Oct 4, 2015; San Francisco, CA, USA; San Francisco Giants relief pitcher Jeremy Affeldt (41) makes a retirement speech before the game against the Colorado Rockies at AT&T Park. Mandatory Credit: Ed Szczepanski-USA TODAY Sports
The San Francisco Giants played the last game of the season Sunday. The funny thing was, the game played out kind of like the entire season played out. Moments of brilliance, moments that were not so brilliant. And although they gave it everything they could, right up to the end, they came up short.
The game started late, however, because we celebrated Jeremy Affeldt’s retirement before the game. It was an emotional send-off for one of the pitchers known as the “Core Four.” The Core Four is a group of four pitchers that have been the backbone of the bullpen since Javier Lopez arrived after being traded from Pittsburgh on August 1, 2010. The four are: Affeldt, Santiago Casilla, Javey and Sergio Romo. Affeldt and Javey are the lefty specialists, while Casilla and Romo trade set-up and closing
Jeremy gave a wonderful, heart-felt speech that expressed his sincere appreciation for the coaches, players, his family and the fans. He said: “they say there’s no crying in baseball, but I’m going to tell you right now, I’m a human being and I’m probably going to cry…” He did.
He appreciated the fact that the ceremony took place when the Giants were playing the Rockies. The first time he went to the World Series Jeremy went with Colorado, and he expressed his appreciation for them coming to the ceremony “although some of you were probably told you had to…”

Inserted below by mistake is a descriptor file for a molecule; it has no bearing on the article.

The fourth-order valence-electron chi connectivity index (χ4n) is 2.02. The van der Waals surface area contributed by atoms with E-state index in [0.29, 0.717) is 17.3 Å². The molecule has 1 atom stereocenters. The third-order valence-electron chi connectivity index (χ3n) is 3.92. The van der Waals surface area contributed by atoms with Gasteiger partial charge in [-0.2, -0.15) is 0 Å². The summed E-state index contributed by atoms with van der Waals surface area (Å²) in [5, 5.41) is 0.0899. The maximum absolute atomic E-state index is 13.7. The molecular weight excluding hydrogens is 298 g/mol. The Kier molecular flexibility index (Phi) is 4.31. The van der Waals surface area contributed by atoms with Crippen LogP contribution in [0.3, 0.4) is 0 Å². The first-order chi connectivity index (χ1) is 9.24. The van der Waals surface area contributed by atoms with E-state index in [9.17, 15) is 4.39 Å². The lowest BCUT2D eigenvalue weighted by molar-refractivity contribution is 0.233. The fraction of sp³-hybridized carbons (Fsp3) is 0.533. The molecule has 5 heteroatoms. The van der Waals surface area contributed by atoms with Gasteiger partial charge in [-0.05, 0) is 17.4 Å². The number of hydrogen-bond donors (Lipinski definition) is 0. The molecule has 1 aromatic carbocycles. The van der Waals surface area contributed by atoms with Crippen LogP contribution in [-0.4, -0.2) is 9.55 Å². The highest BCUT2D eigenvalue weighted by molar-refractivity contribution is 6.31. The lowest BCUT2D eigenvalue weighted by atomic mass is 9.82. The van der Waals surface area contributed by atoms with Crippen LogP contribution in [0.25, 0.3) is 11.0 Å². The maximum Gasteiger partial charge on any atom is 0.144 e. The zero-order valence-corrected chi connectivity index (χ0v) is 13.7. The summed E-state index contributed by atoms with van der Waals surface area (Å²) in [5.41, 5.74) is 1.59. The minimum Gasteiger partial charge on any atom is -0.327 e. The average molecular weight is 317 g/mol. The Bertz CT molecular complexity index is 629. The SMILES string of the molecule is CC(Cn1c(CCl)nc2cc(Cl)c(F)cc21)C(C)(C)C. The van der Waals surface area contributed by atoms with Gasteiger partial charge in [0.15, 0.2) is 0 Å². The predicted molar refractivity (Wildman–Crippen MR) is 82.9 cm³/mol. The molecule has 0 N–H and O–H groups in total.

As he wrapped up his speech, he thanked his family and he told a story about his father. When Jeremy was about twelve years old, his dad took him to a game at the Oakland Coliseum, and he turned to his dad and said: “Dad, I’m gonna play here one day.” And his dad patted him on the head and said, “go for it, kid.” As he told these stories about his family, he started to choke up a little. His dad stood up, and in front of all those fans and players, he walked right up to Jeremy and wrapped his arms around his son. One of the most touching moments on a baseball field that I’ve ever seen.
When he talked about manager Bruce Bochy he said, one thing he’s learned along the way: “you manage things and you lead people…you’re one of the greatest leaders of men that I’ve ever met.” He talked about how much his teammates mean to him, and he said “I believe that there are friends that are closer than brothers and I’ve got two‒Matt Cain and Buster Posey.”
To his bride he said “man, girl I love you.” He said that he’s been receiving congrats and pats on the back for his career. But, he said “I stand boldly here before all these men and all these people here today and I will tell you this: it’s not my career, it’s our career…I can’t thank you enough for being who you’ve been to me and the strength that I’ve needed.” And then he told his boys “daddy’s coming home.”
He wrapped it up with a word for the fans‒”you and the city have truly changed me…I’m going to return home to Spokane, but I promise you that I’m never gonna leave this city. Thank you San Francisco, I appreciate you all. Thank you” Somebody want to call Mayor Lee to make sure Jeremy gets a key?
I wish I could say that the day ended there‒with bittersweet tears for the next chapter in Jeremy’s life. But we had a ball game to play. We maybe should have skipped it.